Can Proposing Changes to Title IX Curb Sexual Assault in US Campuses?

Title X

More than teaching students what they require in order to work as a professional in the outside world, the US education university campuses have also been embroiled in sexual assault controversies. Therefore, new rules governing the sexual assault on college and university campuses might soon be made public.

As per the claims made by Secretary of Education Betsy deVos, the new law will bring back the lost balance and favor the accuser. The proposed regulations are based on Title IX, a 1972 law prohibiting “discrimination based on sex in education programs or activities that receive Federal financial assistance.”

However, the move has raised concerns amongst women’s rights organizations, colleges, and campus activists, who state that the undertaking will demotivate victims from coming forward.

Back in 2011, the Obama Administration sent a “Dear Colleague” to higher education institutions, taking reference of the highly misunderstood report, which stated that about one in every five women were victims of completed or attempted sexual assault while in college.

The letter asked schools to make findings of sexual harassment and assault based on the evidence, rather than demanding “clear and convincing” parameter used in many campuses.

In response, the colleges and universities adopted grievance procedure as required, hired additional staff to support students and deal with title IX complaints. However, the efforts cried foul as no real response came forward. Some critics at that time also accused colleges of hiding the reality behind closed doors to protect their reputation and avoid scaring away donors.

Therefore, when the regulations are passed in lieu of the Title IX, the process will get more complicated. To file a complaint, a student who has already gone through the trauma of being sexually assaulted, will have to seek his/her way forward through a complicated investigatory process.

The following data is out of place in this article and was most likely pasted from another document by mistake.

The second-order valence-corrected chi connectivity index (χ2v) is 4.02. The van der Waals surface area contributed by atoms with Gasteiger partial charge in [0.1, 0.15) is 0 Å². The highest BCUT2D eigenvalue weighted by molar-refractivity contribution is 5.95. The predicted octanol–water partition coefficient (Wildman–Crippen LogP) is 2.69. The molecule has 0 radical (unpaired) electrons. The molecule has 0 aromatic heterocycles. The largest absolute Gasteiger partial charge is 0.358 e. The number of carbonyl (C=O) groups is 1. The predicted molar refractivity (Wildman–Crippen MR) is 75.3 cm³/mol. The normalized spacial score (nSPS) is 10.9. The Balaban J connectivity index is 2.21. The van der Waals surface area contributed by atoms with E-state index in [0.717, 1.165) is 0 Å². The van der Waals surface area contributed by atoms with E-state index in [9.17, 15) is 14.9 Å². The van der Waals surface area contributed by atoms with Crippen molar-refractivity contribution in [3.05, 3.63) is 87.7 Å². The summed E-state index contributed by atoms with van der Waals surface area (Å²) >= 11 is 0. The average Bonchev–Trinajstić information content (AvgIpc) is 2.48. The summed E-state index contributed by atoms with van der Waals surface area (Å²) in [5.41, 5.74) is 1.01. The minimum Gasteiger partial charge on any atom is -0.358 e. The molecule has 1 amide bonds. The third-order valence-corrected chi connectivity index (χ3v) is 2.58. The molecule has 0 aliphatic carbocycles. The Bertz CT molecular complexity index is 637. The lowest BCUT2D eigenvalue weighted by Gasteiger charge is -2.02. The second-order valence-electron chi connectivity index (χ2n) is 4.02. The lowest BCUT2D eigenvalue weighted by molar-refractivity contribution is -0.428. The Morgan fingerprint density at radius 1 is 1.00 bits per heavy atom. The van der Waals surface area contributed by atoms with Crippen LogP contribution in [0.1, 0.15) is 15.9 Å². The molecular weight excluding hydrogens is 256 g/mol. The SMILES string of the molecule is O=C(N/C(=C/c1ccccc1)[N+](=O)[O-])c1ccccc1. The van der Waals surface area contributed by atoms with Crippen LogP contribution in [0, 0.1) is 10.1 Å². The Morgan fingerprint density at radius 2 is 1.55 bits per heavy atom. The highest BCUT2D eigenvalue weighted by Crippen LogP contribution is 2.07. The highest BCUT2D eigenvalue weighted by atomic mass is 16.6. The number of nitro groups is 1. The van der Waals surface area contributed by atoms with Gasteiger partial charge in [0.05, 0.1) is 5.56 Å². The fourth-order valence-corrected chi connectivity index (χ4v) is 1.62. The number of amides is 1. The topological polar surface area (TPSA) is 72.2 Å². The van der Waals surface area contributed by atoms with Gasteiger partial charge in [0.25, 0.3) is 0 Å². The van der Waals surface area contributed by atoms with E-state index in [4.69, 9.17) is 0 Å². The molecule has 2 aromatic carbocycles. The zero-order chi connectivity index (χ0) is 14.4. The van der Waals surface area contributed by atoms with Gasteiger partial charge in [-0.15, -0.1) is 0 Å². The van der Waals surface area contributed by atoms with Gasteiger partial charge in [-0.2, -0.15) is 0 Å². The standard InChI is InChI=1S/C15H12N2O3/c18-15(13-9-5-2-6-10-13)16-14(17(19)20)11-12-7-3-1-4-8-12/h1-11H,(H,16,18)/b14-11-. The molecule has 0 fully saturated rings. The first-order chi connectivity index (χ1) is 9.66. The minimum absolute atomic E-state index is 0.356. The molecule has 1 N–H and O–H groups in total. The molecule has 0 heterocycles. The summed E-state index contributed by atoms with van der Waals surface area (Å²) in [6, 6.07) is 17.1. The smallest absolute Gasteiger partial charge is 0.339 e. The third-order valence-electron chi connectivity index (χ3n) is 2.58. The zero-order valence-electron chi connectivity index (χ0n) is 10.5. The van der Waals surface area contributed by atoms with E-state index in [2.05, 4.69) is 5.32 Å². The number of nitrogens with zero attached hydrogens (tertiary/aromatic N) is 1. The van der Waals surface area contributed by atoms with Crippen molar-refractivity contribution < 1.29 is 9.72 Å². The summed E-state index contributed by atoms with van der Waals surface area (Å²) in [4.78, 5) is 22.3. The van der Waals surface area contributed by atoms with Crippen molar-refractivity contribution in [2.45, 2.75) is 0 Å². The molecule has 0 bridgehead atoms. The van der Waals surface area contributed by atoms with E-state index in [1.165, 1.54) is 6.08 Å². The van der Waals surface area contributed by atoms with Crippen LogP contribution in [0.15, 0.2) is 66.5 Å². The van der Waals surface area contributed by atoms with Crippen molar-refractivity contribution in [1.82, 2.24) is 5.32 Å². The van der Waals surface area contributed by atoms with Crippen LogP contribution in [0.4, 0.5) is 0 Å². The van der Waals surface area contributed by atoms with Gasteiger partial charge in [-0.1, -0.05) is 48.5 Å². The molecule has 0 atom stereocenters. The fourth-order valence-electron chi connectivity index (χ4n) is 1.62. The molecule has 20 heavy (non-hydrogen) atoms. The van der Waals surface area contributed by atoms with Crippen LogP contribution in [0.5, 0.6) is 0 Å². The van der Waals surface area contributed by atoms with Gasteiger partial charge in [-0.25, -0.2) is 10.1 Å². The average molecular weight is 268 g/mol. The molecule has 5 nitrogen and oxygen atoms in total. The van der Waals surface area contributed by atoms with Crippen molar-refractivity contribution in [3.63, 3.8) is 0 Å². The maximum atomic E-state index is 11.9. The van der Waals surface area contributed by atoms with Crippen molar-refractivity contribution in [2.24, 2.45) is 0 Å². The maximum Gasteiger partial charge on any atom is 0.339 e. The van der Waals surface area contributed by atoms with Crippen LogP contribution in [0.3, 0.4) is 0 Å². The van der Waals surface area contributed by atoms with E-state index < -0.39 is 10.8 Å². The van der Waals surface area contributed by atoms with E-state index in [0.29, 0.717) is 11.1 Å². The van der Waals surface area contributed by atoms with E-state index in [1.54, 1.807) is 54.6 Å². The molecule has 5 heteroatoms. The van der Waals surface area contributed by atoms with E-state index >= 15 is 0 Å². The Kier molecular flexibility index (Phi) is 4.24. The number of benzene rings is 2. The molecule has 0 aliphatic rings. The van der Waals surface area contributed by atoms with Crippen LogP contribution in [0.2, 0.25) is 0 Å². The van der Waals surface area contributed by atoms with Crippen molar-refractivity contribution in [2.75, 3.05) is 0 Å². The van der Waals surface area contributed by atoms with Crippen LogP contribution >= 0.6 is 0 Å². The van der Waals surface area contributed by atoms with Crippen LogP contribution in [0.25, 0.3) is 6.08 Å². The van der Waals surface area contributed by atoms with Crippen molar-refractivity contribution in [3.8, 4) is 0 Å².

Meanwhile, for a student who completes the process, retaliation from the accused’s friend and rejection in society may still create an absurd environment for them to survive in. Consequently, the accused may also face non-acceptance from the society long before the allegations are proved right.

Ironically, the law is expected to work on an even narrower niche of harassment than the Dear Colleague letter. To be actionable, conduct can no longer be any “unwelcome conduct of a sexual nature”; it must be “unwelcome conduct on the basis of sex that is so severe, pervasive and objectively offensive that it effectively denies a person access to the school’s education program or activity.”

The rules, however, give campuses the power to decide if they want to follow the preponderance of the evidence standard or the more difficult clear and convincing standard. Yet the most controversial change is that school, and not courts, will require to hold hearings with cross examination by attorneys permitted.

The new law is based on the phenomenon of making the standards flexible, yet the overhead costs have been hugely ignored, even when accepted that the present system is hugely flawed. Therefore, if Title IX makes headway to become a law, problems would only multiply for those dealing with traumatic conditions.

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